Romantic relationships are also happening later in life for the Zoomers. Not unlike their millennial counterparts, Gen Z is coming of age in a work-oriented world. And with their desire for security and safety, taking a sequential approach to building their life can delay dating. Many individuals are focused on school, establishing a solid career and then engaging in romantic relationships. The struggle is that many Gen Zers may find themselves out of practice without engaging with others relationally. This is where intergenerational friendship and mentorship can be profoundly impactful, practicing vulnerability in a pace of safety and experience.
Generation Z has tremendous giftings and perspective to offer the world. We need them and the fullness of all they are to take us to new heights, to affect change in our culture. As they seek stability for the future and practice vulnerability with those around them, the world will be watching an exciting coming of age not only for a generation, but for the industries, cultures and people impacted by them.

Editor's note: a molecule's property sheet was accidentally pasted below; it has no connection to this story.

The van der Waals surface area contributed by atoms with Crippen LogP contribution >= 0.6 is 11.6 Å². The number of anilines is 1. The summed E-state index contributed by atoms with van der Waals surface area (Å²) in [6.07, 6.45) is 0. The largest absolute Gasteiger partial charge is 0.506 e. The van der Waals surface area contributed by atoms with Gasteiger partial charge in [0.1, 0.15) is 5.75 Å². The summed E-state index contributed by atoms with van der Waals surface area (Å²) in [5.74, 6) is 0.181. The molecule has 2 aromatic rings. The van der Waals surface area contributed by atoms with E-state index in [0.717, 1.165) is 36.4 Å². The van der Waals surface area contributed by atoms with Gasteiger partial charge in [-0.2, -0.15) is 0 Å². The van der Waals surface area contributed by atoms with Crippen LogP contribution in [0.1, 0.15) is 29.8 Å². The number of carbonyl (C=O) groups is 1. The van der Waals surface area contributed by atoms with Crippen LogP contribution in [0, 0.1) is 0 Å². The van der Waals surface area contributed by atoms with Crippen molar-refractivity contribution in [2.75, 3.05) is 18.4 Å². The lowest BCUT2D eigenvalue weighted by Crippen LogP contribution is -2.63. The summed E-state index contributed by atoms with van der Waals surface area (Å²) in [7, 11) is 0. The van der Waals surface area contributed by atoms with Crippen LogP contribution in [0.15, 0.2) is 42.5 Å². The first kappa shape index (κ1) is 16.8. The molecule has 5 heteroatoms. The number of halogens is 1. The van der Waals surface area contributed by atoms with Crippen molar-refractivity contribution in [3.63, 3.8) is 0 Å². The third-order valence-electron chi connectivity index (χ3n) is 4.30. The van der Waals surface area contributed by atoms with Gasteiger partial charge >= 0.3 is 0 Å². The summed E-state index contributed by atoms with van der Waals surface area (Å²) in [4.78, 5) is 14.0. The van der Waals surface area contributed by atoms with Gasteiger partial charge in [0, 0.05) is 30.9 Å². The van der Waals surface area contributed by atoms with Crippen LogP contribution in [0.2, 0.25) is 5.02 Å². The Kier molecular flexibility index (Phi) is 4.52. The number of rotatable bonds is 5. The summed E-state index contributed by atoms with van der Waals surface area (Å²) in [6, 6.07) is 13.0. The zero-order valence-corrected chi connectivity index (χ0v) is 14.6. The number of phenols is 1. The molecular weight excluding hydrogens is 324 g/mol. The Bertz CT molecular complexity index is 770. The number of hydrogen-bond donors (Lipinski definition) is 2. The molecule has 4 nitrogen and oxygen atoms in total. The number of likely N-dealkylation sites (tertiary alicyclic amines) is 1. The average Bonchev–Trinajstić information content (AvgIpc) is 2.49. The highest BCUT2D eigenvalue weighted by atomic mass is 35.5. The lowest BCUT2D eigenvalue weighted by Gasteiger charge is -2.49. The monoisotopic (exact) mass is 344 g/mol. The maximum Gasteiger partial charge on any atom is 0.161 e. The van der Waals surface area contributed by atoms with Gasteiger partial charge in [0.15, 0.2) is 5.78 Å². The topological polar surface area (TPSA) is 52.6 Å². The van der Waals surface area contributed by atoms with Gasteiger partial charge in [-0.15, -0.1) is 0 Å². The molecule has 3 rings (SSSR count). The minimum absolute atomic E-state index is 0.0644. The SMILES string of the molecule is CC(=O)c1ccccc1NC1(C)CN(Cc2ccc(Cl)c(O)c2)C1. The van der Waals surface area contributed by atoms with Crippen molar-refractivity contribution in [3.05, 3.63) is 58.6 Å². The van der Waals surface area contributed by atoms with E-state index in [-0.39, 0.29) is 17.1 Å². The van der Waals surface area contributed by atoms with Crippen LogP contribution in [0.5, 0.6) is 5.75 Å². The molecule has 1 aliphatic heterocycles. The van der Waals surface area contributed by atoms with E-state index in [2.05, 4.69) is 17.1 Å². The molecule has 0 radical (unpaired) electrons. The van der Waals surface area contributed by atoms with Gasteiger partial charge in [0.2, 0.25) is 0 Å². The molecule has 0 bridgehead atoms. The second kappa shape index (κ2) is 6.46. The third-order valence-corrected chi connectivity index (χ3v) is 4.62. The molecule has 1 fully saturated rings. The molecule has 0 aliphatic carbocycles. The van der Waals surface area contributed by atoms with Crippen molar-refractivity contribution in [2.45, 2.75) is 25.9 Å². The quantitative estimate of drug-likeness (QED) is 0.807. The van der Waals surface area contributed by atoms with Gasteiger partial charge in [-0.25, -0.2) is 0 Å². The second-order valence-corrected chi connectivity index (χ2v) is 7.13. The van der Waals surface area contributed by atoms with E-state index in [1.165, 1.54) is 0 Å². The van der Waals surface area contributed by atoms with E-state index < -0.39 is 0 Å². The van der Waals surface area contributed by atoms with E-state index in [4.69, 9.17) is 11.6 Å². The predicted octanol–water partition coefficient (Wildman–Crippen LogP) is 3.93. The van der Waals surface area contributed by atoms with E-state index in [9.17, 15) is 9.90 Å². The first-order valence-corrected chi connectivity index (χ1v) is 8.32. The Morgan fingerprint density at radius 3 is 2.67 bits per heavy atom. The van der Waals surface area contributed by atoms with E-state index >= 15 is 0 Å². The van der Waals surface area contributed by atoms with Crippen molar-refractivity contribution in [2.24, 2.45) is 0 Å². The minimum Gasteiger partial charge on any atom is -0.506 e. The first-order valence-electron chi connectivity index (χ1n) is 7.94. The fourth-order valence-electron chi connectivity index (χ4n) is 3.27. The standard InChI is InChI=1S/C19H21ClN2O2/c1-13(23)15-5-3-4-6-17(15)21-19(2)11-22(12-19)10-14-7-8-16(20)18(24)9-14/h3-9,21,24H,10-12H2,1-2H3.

Do you know a member of Gen Z who is struggling to determine their next steps? Maybe you’re a millennial or Gen X-er and you’re asking yourself some of these same questions about your career and vocational calling. No matter your age or season, Life Architects’ mission is to partner with individuals on a journey to discover their purpose as God’s individual creative masterpiece. We use an engaging and effective process that uniquely pairs robust aptitude, personality and motivational testing with one-on-one coaching, identifying greater themes in a client’s life.
To learn more, visit lifearchitectscoaching.com.
Life Architects Founder and CEO Tami Peterson is a designer by vocation, creating lesson plans, curricula, and experiences her whole life. She holds an undergraduate degree in Christian Education from Ozark Christian College in Joplin, MO, and an MA in Leadership, Theology, and Society from Regent College in Vancouver, BC, Canada.
Her occupational titles have included elementary, middle, and high school teacher, librarian, admissions director, career coach, and director of college advising.
Her title at Life Architects is founder and creative engagement officer, where she designs and directs a variety of projects and helps everyone flourish by connecting with individuals, families, and institutions. Tami is married and has two adult children.
This article was originally published at Lifearchitectscoaching,com, and is part of a larger conversation from Life Architects Founder and CEO Tami Peterson’s interview on Conversation Balloons, a podcast hosted by Leah Farish that focuses on all things generational. You can listen to the full episode here- Career Compass: Steering Students into Their Ideal Vocations w/Tami Peterson.